Hey, remember last Tuesday when I wrote about Hamilton Bulldogs owner Michael Andlauer threatening to move his junior hockey team as part of an arena ploy, just four years after moving the previous Hamilton Bulldogs AHL franchise to St. John’s, Newfoundland? Well, the former Bulldogs only stayed two years in St. John’s before moving to Laval, Quebec, then were replaced last year by the ECHL Newfoundland Growlers, and you can already see where this is heading, can’t you?
With the ECHL champion Newfoundland Growlers yet to come to a lease agreement at its current home — Mile One Centre in St. John’s — the owner of the franchise has confirmed he’ll be making an announcement Tuesday.
Asked Saturday afternoon about a report on Newfoundland sports website the Sports Page that the 2019-20 season will be the team’s last in St. John’s, MacDonald wouldn’t say.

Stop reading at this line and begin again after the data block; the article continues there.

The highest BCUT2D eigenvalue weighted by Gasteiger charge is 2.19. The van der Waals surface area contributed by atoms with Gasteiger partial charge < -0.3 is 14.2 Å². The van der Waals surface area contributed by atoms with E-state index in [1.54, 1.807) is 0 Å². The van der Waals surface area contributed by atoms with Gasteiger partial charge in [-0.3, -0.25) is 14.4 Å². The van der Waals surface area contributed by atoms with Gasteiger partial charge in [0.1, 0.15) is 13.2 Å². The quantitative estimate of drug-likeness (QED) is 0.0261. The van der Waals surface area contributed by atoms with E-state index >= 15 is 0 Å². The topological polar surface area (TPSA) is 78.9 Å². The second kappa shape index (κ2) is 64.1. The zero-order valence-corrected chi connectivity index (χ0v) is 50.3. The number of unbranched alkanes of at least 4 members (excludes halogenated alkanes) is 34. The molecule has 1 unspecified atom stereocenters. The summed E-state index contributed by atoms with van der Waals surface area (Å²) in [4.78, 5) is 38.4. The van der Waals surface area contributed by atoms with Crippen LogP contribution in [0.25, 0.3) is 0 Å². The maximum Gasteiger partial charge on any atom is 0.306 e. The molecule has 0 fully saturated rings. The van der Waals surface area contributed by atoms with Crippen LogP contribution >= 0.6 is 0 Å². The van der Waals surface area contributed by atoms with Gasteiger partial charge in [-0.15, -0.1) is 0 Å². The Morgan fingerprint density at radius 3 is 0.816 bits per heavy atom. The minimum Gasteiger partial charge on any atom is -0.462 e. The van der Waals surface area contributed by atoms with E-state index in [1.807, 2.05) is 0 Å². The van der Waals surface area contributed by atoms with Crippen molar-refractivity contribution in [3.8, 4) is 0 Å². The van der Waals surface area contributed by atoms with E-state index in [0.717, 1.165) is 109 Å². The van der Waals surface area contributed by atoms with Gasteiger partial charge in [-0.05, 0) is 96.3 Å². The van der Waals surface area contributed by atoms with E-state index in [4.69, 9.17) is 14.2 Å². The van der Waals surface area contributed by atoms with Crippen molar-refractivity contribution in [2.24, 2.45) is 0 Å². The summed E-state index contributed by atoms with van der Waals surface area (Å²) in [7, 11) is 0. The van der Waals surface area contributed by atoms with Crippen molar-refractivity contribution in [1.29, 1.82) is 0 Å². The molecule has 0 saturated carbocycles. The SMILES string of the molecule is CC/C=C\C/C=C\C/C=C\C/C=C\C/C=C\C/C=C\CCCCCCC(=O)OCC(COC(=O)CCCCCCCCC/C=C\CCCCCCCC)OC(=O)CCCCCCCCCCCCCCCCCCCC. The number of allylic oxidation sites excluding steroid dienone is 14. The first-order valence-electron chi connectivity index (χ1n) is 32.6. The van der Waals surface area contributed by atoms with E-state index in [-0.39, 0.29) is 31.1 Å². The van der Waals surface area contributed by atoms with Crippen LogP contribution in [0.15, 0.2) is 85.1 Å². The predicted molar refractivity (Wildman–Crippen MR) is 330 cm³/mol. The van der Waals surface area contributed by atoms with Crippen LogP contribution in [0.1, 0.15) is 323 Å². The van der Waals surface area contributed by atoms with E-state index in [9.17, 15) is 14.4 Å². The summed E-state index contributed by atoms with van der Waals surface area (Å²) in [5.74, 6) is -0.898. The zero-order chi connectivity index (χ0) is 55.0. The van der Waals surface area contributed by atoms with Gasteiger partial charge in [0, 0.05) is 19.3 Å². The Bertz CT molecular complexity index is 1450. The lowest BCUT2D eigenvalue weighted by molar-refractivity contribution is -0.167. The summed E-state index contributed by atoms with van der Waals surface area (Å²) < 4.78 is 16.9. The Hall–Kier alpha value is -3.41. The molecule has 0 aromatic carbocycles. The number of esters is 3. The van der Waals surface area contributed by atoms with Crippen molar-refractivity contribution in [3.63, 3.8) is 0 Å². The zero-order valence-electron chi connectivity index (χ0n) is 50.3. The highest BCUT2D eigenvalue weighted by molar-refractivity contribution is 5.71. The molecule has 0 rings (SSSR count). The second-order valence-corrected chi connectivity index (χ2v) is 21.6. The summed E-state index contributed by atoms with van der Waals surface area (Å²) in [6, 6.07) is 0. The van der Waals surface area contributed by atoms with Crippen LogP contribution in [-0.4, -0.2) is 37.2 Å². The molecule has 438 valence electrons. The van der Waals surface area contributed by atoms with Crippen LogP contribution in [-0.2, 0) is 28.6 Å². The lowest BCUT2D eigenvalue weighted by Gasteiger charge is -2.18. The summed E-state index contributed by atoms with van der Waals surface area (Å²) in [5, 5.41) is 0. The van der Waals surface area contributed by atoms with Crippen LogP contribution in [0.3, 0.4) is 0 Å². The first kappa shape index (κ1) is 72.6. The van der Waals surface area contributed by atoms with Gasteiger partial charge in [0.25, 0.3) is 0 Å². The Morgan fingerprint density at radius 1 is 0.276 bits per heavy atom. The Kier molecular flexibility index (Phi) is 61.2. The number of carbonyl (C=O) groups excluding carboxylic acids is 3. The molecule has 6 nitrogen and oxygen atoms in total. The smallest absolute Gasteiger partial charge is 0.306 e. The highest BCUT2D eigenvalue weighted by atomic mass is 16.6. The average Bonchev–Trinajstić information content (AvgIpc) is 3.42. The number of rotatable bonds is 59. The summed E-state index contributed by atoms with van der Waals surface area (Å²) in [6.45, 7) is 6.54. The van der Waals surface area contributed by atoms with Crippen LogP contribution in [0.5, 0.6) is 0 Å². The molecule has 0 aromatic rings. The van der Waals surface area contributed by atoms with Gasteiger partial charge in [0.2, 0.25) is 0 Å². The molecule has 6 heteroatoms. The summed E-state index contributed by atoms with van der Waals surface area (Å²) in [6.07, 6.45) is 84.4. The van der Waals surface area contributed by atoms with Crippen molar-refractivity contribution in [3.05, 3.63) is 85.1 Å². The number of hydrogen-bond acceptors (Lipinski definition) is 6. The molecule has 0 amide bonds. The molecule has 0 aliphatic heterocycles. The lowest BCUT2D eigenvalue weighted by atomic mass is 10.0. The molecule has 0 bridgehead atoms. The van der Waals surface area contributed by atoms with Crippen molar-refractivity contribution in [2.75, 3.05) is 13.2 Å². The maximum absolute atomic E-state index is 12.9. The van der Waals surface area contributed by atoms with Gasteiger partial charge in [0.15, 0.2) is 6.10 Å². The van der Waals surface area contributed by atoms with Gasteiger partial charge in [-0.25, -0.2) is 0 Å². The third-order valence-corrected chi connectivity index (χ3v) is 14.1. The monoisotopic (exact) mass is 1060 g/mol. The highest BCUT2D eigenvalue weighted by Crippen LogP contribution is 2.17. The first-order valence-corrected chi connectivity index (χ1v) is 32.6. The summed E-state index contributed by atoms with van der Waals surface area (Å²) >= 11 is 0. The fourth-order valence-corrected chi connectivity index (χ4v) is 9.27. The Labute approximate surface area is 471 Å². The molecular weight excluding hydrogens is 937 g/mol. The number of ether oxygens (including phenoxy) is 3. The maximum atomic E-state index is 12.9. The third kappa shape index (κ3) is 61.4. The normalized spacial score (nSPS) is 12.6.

“We’ll be laying out the future of the team on Tuesday,” he told CBC News.
So, a few things:
- Maybe Canadian cities might want to think about signing hockey teams to longer-term leases? I realize St. John’s was probably happy to get the Growlers once the St. John’s IceCaps (the former Bulldogs) left, but handing the team owner leverage to demand to take over operations of the city’s arena is possibly not the best idea.
- On the other hand, there are so many Canadian minor- and junior-hockey leagues (junior leagues are for young players, minor leagues are for players who just aren’t very good) that it seems fairly likely St. John’s could land another team of some kind if the Growlers move.
- The real purpose of all this brinksmanship appears to be that St. John’s wants to raise the Growlers’ rent payments because the arena is losing money, and the Growlers owners say they don’t want to pay more because they’re losing money. Which may or may not be true, but it’s certainly another data point that in most cases the only way to make money off an arena deal is to have somebody else’s red ink subsidize your profits.
- The St. John’s arena was built all the way back in 2001, so either an almost-new arena is no guarantee that a team will be happy (or profitable), or 18 years now has to be considered old for an arena, or both, any of which is not a good advertisement for building an arena as a method of promoting long-lasting economic development.
- The Growlers’ logo suggests that the team should really be called the Newfoundland Newfoundlands.